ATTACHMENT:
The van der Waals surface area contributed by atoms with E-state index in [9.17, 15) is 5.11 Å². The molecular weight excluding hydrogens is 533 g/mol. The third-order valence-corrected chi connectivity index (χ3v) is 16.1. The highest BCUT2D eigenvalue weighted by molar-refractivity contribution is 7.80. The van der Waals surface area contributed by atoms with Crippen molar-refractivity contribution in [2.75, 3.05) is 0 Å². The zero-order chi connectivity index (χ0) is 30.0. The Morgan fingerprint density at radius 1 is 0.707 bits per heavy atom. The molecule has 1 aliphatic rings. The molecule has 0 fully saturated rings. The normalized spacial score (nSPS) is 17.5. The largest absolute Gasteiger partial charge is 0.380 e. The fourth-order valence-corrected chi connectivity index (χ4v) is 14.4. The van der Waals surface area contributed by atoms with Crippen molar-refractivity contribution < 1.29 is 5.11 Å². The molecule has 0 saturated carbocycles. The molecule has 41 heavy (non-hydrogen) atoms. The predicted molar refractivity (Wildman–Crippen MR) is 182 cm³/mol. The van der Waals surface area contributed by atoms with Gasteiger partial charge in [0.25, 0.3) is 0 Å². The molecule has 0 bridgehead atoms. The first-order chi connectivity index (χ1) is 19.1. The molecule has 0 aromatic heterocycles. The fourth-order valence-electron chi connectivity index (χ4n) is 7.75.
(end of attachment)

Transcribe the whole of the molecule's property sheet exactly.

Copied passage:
The van der Waals surface area contributed by atoms with E-state index in [9.17, 15) is 5.11 Å². The molecular weight excluding hydrogens is 533 g/mol. The third-order valence-corrected chi connectivity index (χ3v) is 16.1. The highest BCUT2D eigenvalue weighted by molar-refractivity contribution is 7.80. The van der Waals surface area contributed by atoms with Crippen molar-refractivity contribution in [2.75, 3.05) is 0 Å². The zero-order chi connectivity index (χ0) is 30.0. The Morgan fingerprint density at radius 1 is 0.707 bits per heavy atom. The molecule has 1 aliphatic rings. The molecule has 0 fully saturated rings. The normalized spacial score (nSPS) is 17.5. The largest absolute Gasteiger partial charge is 0.380 e. The fourth-order valence-corrected chi connectivity index (χ4v) is 14.4. The van der Waals surface area contributed by atoms with Crippen molar-refractivity contribution < 1.29 is 5.11 Å². The molecule has 0 saturated carbocycles. The molecule has 41 heavy (non-hydrogen) atoms. The predicted molar refractivity (Wildman–Crippen MR) is 182 cm³/mol. The van der Waals surface area contributed by atoms with Gasteiger partial charge in [0.25, 0.3) is 0 Å². The molecule has 0 bridgehead atoms. The first-order chi connectivity index (χ1) is 19.1. The molecule has 0 aromatic heterocycles. The fourth-order valence-electron chi connectivity index (χ4n) is 7.75.